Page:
f you’re looking for a Diet Coke in Europe or craving some Lay’s chips in Colombia, you’re actually in luck because those brands do exist outside the US. However, you won’t be able to find them under exactly the same names because quite often, the companies change them to appeal to different buyers, avoid conflicts, or prevent awkward language mix-ups.
Bright Side found out what aliases 10 of the most famous American brands have abroad.
Lay’s potato chips have lots of different names in other countries — they’re Walkers in the UK and Ireland, Tapuchips in Israel, Chipsy in Egypt and the West Balkans, Smith’s in Australia, Sabritas in Mexico, and Margarita in Colombia.
At first, the fabric softenerDowny tried to make itself known in the European market by its American name, but this attempt failed. Since Lenor was already a famous name in cleaning supplies there, the owners decided that it made more sense to keep this name on that continent. Now, it’s sold as Lenor in Europe, Russia, and Japan.
Sometimes companies are forced to change the name of their brand due to the different meaning it has in a local language. This is what happened to the name Vicks in German-speaking countries. To avoid possible sexual connotations, the owners had to change it to Wick.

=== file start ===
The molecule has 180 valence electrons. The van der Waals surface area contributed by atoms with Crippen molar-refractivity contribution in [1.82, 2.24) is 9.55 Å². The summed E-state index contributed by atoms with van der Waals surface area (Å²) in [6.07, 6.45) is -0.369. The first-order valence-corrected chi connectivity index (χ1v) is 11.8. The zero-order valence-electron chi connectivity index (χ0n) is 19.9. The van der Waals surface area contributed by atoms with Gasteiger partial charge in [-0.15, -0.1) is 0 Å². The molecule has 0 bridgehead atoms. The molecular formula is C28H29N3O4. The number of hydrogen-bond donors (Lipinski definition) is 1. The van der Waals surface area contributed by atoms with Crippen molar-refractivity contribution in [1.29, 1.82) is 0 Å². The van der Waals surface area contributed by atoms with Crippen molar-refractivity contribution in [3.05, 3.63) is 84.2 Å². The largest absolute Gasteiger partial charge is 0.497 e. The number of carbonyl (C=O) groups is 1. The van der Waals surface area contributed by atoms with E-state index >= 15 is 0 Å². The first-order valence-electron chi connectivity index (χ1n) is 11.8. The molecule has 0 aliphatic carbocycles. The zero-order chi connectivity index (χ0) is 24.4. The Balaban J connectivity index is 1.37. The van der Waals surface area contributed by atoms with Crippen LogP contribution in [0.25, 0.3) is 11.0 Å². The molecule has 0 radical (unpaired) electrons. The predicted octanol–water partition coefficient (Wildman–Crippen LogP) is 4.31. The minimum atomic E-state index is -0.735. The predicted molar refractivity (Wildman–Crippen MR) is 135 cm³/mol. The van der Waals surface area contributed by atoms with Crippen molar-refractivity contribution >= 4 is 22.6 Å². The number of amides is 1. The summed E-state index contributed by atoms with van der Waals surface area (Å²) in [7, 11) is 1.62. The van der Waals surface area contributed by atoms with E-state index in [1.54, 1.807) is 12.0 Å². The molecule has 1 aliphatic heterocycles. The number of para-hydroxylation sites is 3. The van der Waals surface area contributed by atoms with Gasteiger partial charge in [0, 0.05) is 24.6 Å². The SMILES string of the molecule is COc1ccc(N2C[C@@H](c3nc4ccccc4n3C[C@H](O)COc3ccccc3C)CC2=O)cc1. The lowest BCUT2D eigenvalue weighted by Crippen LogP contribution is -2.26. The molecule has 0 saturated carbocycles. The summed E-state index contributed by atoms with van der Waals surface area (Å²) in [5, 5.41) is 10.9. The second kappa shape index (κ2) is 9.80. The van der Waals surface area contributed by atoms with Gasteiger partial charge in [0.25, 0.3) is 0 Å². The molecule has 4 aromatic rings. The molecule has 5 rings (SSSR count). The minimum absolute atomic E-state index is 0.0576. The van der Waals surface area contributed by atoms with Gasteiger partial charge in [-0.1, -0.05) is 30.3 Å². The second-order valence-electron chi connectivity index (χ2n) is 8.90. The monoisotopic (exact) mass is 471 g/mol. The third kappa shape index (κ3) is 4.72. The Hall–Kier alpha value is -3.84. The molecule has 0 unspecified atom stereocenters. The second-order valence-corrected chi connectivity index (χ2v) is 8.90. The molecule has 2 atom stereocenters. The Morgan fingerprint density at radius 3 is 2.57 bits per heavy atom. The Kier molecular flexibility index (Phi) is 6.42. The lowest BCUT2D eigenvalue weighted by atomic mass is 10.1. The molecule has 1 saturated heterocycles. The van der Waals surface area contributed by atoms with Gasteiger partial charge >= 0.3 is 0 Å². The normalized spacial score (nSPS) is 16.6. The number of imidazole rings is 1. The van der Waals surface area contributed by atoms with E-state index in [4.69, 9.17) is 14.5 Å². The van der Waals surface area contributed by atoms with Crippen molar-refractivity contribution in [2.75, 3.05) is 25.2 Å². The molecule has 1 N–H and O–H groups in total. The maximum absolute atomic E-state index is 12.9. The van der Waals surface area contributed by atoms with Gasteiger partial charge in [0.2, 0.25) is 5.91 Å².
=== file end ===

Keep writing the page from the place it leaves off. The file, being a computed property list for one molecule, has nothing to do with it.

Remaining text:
The world-famous laundry detergentTide is called Daz in theUK, Ace in Puerto Rico and Latin America, Alo (which means “hello”) in Turkey, Fab in Hong Kong and Malaysia, and Vizir (meaning the same as “vizier”) in Poland.
In some countries, the word “diet” is not used to describe low-calorie foods and beverages. So, if you want to drink a Diet Coke in Europe, Malaysia or Mexico, you should order a Coca-Cola Light instead.
Dove in the US and Galaxy in the UK both started off as independent companies. In 1986, Dove’s parent company, Mars, acquired the Galaxy brand but chose to keep the local name that was already famous. Today you can also buy a bar of Galaxy chocolate in Ireland, Australia, the Middle East, and India.
When Budweiser came to Europe, they learned that the brand name was already taken by the Czech beer maker, Budweiser Budvar. So the American company just shortened their own name to Bud to make everyone’s lives easier.
Can you imagine that people in some countries have never heard of Always? Well, this is simply because this brand of hygiene products for women is sold as Lines in Italy, Orkid in Turkey, Evax/Ausonia in Spain and Portugal, and Whisper in almost all of Asia, including Japan, Singapore, India, China, South Korea, Thailand, and Hong Kong.
In Quebec, Canada, there are strict language laws that require many commercial brand names to include some French. That’s why Kentucky Fried Chicken (or KFC) has turned into Poulet Frit Kentucky (or PFK) there.
Mr. Clean is usually translated into local languages which is why the cleaning agent has a different name in almost every country. You can find it as Don Limpio in Spain, Maestro Limpio in Latin American countries, Meister Proper in Germany, Pan Proper in Poland, or Mr. Proper in Bulgaria, Russia, and Greece. However, it’s sold as Flash in the UK as the “Mr. Clean” name was already taken in that market.